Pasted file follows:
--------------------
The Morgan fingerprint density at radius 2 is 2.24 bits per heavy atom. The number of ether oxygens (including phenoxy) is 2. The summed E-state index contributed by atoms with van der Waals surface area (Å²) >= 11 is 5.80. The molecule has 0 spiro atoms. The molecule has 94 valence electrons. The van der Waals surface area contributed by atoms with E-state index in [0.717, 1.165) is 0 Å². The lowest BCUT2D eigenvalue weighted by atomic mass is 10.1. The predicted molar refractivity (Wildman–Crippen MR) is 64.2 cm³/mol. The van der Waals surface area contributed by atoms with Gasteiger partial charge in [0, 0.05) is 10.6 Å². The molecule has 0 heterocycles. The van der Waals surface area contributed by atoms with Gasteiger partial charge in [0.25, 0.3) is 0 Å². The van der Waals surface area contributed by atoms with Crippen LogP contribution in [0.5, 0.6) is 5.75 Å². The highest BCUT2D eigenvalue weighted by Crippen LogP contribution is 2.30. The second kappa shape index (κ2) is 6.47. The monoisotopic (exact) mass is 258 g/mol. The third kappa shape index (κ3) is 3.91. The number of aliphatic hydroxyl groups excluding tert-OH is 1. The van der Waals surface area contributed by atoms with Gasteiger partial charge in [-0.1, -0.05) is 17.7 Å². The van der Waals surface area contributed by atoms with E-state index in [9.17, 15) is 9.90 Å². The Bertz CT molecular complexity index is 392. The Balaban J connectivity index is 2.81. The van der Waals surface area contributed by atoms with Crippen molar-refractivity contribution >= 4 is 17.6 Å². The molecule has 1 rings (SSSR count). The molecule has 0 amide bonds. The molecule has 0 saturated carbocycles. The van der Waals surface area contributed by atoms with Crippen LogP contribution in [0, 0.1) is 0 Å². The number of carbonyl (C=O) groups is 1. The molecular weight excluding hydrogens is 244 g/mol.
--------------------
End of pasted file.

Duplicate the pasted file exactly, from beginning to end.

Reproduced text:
The Morgan fingerprint density at radius 2 is 2.24 bits per heavy atom. The number of ether oxygens (including phenoxy) is 2. The summed E-state index contributed by atoms with van der Waals surface area (Å²) >= 11 is 5.80. The molecule has 0 spiro atoms. The molecule has 94 valence electrons. The van der Waals surface area contributed by atoms with E-state index in [0.717, 1.165) is 0 Å². The lowest BCUT2D eigenvalue weighted by atomic mass is 10.1. The predicted molar refractivity (Wildman–Crippen MR) is 64.2 cm³/mol. The van der Waals surface area contributed by atoms with Gasteiger partial charge in [0, 0.05) is 10.6 Å². The molecule has 0 heterocycles. The van der Waals surface area contributed by atoms with Gasteiger partial charge in [0.25, 0.3) is 0 Å². The van der Waals surface area contributed by atoms with Crippen LogP contribution in [0.5, 0.6) is 5.75 Å². The highest BCUT2D eigenvalue weighted by Crippen LogP contribution is 2.30. The second kappa shape index (κ2) is 6.47. The monoisotopic (exact) mass is 258 g/mol. The third kappa shape index (κ3) is 3.91. The number of aliphatic hydroxyl groups excluding tert-OH is 1. The van der Waals surface area contributed by atoms with Gasteiger partial charge in [-0.1, -0.05) is 17.7 Å². The van der Waals surface area contributed by atoms with E-state index in [9.17, 15) is 9.90 Å². The Bertz CT molecular complexity index is 392. The Balaban J connectivity index is 2.81. The van der Waals surface area contributed by atoms with Crippen molar-refractivity contribution >= 4 is 17.6 Å². The molecule has 1 rings (SSSR count). The molecule has 0 amide bonds. The molecule has 0 saturated carbocycles. The van der Waals surface area contributed by atoms with Crippen LogP contribution in [0, 0.1) is 0 Å². The number of carbonyl (C=O) groups is 1. The molecular weight excluding hydrogens is 244 g/mol.